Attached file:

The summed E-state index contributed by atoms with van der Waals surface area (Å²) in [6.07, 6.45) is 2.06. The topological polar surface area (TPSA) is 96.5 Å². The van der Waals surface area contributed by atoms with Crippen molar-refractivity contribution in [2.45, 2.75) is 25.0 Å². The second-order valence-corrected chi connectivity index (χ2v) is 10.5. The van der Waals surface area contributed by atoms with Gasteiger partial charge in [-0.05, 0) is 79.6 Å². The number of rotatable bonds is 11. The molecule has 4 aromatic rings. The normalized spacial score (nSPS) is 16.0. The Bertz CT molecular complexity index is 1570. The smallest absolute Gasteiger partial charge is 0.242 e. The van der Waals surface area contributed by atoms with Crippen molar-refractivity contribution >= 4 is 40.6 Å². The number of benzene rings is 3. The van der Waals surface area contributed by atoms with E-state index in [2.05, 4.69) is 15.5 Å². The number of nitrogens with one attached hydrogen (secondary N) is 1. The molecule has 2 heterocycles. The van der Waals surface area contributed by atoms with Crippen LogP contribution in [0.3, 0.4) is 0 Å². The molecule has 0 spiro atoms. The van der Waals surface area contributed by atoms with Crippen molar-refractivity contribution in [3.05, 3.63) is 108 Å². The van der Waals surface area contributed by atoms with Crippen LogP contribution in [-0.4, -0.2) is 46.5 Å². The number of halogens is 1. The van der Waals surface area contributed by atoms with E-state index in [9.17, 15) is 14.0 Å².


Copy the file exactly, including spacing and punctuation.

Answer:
The summed E-state index contributed by atoms with van der Waals surface area (Å²) in [6.07, 6.45) is 2.06. The topological polar surface area (TPSA) is 96.5 Å². The van der Waals surface area contributed by atoms with Crippen molar-refractivity contribution in [2.45, 2.75) is 25.0 Å². The second-order valence-corrected chi connectivity index (χ2v) is 10.5. The van der Waals surface area contributed by atoms with Gasteiger partial charge in [-0.05, 0) is 79.6 Å². The number of rotatable bonds is 11. The molecule has 4 aromatic rings. The normalized spacial score (nSPS) is 16.0. The Bertz CT molecular complexity index is 1570. The smallest absolute Gasteiger partial charge is 0.242 e. The van der Waals surface area contributed by atoms with Crippen molar-refractivity contribution >= 4 is 40.6 Å². The number of benzene rings is 3. The van der Waals surface area contributed by atoms with E-state index in [2.05, 4.69) is 15.5 Å². The number of nitrogens with one attached hydrogen (secondary N) is 1. The molecule has 2 heterocycles. The van der Waals surface area contributed by atoms with Crippen LogP contribution in [0.3, 0.4) is 0 Å². The molecule has 0 spiro atoms. The van der Waals surface area contributed by atoms with Crippen molar-refractivity contribution in [3.05, 3.63) is 108 Å². The van der Waals surface area contributed by atoms with Crippen LogP contribution in [-0.4, -0.2) is 46.5 Å². The number of halogens is 1. The van der Waals surface area contributed by atoms with E-state index in [9.17, 15) is 14.0 Å².